Angst In Germany Over Invasion Of American English
4 min 22 sec
It seems hardly a sentence is spoken in Berlin that doesn't have an American English word in it.
word that especially grates — and I confess to a certain bias, having
learned German as a toddler when it wasn't so Americanized — is a word
pronounced "sogh-ee." Or, as Americans say it, "sorry."
"Sogh-ee" your package is late.
"Sogh-ee" your hot water is off.
"Sogh-ee" we can't help you.
More American English Words Germany Has Borrowed
Baby — to refer to an infant
Campen — to camp
Downloaden — as to download on a computer
Party — as in a festivity
Seifenoper — literally translated means soap opera
Team — as in a sports team
Wellness — to refer to a spa
Anatol Stefanowitsch, an English linguistics professor at the Free
University of Berlin, says it makes sense that many German businesses
have adopted that word. "I mean, 'sorry' is quite a useful way
of apologizing because it doesn't commit you to very much. It's very
easy to say 'sorry.' The closest equivalent would be Entschuldigung,
which is, 'I apologize,' " Stefanowitsch says. "That's really like
admitting that you've done something wrong, whereas with saying 'sorry,'
you could also just be expressing empathy: 'I'm so sorry for you, but
it has nothing to do with me.' "
"Sorry" is one of more than
10,000 American words Germans have borrowed since 1990. Language experts
here say English is the main foreign language that has influenced
German over the past six decades. This cultural infusion is pervasive,
with English used by journalists, by scientists and even at the highest
levels of government.
"Germany doesn't really have a very
purist attitude to language — unlike France, where you have an academy
whose task it is to find French alternatives for borrowings; or if there
is a new technology that needs to be named, then the academy will find a
name," Stefanowitsch says.
Even purely domestic enterprises like the German rail system are
getting into the English game. Christian Renner, waiting at Berlin's
main station for a train home to Frankfurt, says it's useful to know
English words if you want to find a waiting area.
"I'm not sure if calling it a 'lounge' is better than using the German word 'warteraum,' "Renner says. "I guess it's more modern or hip."
Also confusing to some German passengers is the word for the main ticket "center," instead of the German word "zentrum."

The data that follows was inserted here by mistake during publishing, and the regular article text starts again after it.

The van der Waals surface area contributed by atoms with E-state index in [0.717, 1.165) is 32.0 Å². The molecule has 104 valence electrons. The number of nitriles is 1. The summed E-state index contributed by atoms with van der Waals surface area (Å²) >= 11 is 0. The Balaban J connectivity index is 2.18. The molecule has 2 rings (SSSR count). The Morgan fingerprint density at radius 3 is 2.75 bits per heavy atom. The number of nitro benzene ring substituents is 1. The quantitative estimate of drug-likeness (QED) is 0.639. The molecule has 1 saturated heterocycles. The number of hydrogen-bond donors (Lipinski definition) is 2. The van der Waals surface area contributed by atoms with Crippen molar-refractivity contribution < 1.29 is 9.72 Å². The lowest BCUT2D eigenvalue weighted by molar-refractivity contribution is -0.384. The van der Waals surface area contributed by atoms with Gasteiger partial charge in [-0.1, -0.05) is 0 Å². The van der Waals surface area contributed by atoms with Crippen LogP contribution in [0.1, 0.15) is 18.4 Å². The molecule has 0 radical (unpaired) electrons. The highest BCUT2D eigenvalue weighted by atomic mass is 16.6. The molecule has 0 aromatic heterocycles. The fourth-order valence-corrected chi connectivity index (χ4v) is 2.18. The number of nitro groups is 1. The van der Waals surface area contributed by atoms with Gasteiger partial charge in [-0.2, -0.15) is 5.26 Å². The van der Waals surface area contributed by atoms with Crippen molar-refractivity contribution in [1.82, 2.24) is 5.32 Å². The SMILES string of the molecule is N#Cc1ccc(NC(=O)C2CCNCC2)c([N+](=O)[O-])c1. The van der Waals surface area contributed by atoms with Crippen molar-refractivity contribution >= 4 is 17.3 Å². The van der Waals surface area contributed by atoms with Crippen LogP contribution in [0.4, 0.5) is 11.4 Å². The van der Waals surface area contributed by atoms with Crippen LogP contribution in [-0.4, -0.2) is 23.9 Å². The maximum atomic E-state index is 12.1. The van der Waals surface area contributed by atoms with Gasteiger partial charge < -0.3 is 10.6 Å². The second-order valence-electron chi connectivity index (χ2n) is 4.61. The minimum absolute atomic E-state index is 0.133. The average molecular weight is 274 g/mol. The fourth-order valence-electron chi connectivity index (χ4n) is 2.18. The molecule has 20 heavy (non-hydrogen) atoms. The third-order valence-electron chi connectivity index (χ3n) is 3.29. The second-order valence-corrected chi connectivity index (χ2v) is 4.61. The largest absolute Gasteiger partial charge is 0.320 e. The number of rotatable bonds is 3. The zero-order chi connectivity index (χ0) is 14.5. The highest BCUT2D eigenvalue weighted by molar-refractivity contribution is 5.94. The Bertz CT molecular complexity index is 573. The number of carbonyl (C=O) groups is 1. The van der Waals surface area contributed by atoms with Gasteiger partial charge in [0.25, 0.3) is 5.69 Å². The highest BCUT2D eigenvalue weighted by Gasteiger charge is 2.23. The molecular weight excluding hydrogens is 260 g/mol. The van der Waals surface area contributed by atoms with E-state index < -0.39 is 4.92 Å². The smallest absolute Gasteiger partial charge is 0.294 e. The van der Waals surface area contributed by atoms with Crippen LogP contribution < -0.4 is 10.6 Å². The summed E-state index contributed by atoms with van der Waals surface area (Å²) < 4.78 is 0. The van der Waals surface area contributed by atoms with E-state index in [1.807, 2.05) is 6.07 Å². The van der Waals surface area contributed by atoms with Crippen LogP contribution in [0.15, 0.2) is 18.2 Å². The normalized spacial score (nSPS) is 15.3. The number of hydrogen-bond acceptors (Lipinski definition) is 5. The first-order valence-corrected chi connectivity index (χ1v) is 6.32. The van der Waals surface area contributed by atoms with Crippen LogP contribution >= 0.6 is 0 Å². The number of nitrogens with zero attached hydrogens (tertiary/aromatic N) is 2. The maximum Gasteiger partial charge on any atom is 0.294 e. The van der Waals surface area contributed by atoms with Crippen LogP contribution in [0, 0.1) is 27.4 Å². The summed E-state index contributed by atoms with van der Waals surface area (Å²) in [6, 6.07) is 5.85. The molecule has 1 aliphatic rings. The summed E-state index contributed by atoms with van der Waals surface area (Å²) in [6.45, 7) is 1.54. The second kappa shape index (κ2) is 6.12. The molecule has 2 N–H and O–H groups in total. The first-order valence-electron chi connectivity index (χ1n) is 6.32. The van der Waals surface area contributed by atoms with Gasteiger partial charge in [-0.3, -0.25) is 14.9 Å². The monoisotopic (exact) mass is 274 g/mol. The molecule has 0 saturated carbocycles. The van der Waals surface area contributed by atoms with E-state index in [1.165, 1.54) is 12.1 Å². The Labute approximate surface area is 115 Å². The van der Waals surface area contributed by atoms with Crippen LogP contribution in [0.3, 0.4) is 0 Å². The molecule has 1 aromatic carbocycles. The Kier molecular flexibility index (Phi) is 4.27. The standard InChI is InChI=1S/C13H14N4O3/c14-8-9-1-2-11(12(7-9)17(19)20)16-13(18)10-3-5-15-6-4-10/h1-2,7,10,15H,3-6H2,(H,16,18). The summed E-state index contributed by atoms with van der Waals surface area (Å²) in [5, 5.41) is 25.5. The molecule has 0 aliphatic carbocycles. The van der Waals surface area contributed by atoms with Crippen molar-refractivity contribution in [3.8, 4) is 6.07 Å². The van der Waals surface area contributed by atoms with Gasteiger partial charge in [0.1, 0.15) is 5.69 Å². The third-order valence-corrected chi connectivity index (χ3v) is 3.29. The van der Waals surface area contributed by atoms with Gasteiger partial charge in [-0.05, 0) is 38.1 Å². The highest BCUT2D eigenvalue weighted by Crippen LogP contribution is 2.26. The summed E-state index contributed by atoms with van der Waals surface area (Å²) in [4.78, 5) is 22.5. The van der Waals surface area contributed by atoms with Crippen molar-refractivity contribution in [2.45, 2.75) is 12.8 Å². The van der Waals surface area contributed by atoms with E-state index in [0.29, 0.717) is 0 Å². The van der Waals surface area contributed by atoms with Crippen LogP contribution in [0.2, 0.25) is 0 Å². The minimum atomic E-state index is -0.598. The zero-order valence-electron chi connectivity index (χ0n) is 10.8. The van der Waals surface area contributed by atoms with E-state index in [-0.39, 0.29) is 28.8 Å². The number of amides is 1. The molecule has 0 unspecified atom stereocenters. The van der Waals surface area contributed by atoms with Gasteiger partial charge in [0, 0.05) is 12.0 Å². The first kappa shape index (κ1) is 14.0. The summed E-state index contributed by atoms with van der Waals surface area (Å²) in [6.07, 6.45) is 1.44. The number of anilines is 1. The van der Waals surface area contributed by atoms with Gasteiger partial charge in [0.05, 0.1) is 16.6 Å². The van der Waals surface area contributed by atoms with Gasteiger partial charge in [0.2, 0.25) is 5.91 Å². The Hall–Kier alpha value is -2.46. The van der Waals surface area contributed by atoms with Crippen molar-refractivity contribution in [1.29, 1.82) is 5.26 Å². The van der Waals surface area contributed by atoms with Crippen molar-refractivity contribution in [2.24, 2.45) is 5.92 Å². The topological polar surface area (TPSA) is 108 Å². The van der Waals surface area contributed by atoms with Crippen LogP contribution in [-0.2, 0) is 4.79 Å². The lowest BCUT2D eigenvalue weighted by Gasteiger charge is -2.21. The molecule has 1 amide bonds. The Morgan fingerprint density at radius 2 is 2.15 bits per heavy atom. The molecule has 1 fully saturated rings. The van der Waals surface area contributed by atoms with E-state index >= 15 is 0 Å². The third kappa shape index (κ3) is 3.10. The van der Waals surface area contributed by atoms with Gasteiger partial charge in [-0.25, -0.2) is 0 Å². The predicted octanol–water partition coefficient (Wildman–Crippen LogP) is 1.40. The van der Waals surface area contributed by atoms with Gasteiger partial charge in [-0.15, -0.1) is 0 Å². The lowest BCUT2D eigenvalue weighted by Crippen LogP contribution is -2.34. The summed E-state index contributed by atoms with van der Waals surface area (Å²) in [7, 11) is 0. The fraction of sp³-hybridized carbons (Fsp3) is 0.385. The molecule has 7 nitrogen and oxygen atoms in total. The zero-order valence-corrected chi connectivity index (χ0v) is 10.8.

some language experts, like Holger Klatte, the widespread
Americanization of German is problematic. Klatte is the spokesman for
the German Language Society, which has 36,000 members worldwide.
second world war and Nazi times have led Germans to downplay the
importance of their language," he says. "Unlike the French, Finns and
Poles — they promote their languages a lot more than we do."
believes this linguistic angst — a word that migrated from German to
English — is overblown. He says a quarter of all German words are
borrowed from other languages. That's more than what's found in Mandarin
Chinese, but far less than the 40 to 80 percent seen in English, he
Plus Germans integrate the words they borrow — for
example the suffix "-gate," as in Watergate, which was voted last year's
Anglicism of the year in Germany. Stefanowitsch says it has been used,
among other things, to describe the NSA spying scandal on the German
chancellor as "Merkel-gate."
"Borrowing doesn't mean that a
language loses its vitality. It's an addition of creativity. No language
has ever disappeared because it borrowed words," Stefanowitsch says.
But he says there are pitfalls to overdoing Americanized German. Take,
for example, the word "handy," which is what Germans call their
cellphones. Stefanowitsch says people here assume it's an English word,
and it may have come from the word "handheld" to distinguish it from car
phones when cellular technology was relatively new.
He says the danger to such made-up words is that Germans could end up using them when trying to speak actual English.